The Telephone Consumer Protection Act (“TCPA”) was introduced in 1991 before the rise of the cell phone, text messages, and broadband internet. It placed restrictions on then-contemporary technology used to reach consumers in an automated way and its primary purpose was to protect consumer’s privacy interests and public safety. Yet, it has proven to be an odd and increasingly outdated law. The federal government has made a good-faith effort to maintain the TCPA’s relevancy. However, evolving technology and inconsistent interpretations of the law’s fundamental elements have resulted in harm to consumers and businesses. During the COVID-19 pandemic, the law also interfered with efforts to disseminate information quickly and efficiently to the public at the detriment of consumers.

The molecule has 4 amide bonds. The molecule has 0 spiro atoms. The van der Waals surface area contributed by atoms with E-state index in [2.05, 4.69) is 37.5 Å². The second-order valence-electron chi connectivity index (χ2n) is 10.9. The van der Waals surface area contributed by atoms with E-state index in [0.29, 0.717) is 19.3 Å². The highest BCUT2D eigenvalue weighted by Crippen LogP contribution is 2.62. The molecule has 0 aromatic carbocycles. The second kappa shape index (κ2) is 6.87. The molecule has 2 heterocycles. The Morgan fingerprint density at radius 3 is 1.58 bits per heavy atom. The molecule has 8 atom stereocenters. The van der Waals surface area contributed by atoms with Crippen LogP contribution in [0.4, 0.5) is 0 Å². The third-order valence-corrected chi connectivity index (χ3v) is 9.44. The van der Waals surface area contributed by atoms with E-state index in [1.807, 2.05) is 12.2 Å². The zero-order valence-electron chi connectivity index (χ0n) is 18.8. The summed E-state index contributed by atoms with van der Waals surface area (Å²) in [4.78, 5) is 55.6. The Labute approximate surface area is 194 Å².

Last year, the Supreme Court brought some relief to businesses after it issued its highly anticipated decision in Facebook v. Duguid. The Court held that the capacity to use a random or sequential number generator to either store or produce phone numbers is a necessary feature of an Autodialer, rather than technology only needing the capacity to store phone numbers to be called and to dial such phone numbers automatically, a definition that once reached every American using a smartphone.

Unfortunately, the Court was unable to modernize the law. With innovative technologies and government-enabled programs directed at protecting consumers’ privacy and economic interests, restrictions on the type of technology used to make the calls are no longer necessary today. The government can effectively accomplish its goal by regulating the contents of the call, not the technology used to make the call.

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